Background: Severe hyperkalemia is a serious problem during orthotopic liver transplantation. The effectiveness of insulin in decreasing serum potassium concentration during the anhepatic stage of orthotopic liver transplantation was investigated. Methods: Forty patients with serum potassium concentrations greater than 4.0 mM/L at the onset of the anhepatic stage were randomized into two groups. Control group patients (n = 20) received no treatment, and treatment group patients (n = 20) received an intravenous bolus of regular insulin (20 u) 10 min into the anhepatic stage, followed by a glucose infusion (500 ml 5% dextrose in water) over 15 min. Results: In the control group, the potassium concentration did not change, whereas in the treatment group, it decreased from 4.70 ± 0.54 to 4.18 ± 0.63 mM/L (mean ± SD) within 15 min and to 3.57 ± 0.55 mM/L 60 min after therapy. The potassium concentration was less in the treatment group than in the control group within 30 min of treatment (3.97 ± 0.52 vs. 4.49 ± 0.43 mM/L, respectively; P < 0.05). The potassium concentration increased similarly 30 s after graft reperfusion in both groups of patients, but was less in the treatment group (5.91 ± 1.63 vs. 7.37 ± 1.67 mM/L, respectively; P < 0.05). The potassium concentration returned to prereperfusion levels within 5 min after graft reperfusion. Conclusions: In patients undergoing orthotopic liver transplantation, the administration of insulin rapidly decreases serum potassium concentration, even in the absence of the liver, suggesting an important contribution by extrahepatic tissues in the insulin-stimulated uptake of potassium.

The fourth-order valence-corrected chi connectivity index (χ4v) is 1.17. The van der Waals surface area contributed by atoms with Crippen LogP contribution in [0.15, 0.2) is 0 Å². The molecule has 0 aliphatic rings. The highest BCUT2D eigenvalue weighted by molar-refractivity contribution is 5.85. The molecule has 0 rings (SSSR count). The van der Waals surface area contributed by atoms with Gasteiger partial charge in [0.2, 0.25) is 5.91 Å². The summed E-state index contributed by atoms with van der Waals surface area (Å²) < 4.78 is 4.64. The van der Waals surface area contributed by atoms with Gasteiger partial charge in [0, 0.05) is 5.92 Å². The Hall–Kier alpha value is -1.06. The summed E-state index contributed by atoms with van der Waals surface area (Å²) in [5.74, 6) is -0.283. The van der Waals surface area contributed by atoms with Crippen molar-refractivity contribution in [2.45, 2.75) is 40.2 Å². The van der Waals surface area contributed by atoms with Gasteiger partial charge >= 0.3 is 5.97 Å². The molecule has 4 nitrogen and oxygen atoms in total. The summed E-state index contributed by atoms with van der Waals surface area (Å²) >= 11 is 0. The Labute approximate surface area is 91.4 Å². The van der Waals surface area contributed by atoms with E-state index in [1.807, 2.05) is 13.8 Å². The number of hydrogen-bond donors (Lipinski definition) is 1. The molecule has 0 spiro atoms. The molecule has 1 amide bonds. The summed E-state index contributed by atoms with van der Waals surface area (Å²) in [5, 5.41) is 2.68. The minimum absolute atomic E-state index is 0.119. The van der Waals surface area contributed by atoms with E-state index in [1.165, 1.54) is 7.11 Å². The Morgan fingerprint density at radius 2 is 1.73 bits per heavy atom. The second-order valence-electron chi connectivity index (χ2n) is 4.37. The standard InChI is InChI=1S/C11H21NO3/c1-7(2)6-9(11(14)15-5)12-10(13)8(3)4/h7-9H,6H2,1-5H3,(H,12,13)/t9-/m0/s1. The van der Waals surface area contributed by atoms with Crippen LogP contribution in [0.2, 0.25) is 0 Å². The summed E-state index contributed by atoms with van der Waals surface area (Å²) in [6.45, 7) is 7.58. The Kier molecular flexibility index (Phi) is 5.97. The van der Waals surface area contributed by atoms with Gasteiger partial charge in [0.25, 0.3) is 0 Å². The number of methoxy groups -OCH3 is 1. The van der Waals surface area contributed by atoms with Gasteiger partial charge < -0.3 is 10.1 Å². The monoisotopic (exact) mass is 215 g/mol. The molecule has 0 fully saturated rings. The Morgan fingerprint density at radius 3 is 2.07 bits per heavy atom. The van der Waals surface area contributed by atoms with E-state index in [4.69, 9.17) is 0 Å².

- Ions: hyperkalemia; potassium
- Liver: transplantation
- Metabolism: glucose; hormones; insulin
ASJC Scopus subject areas
- Anesthesiology and Pain Medicine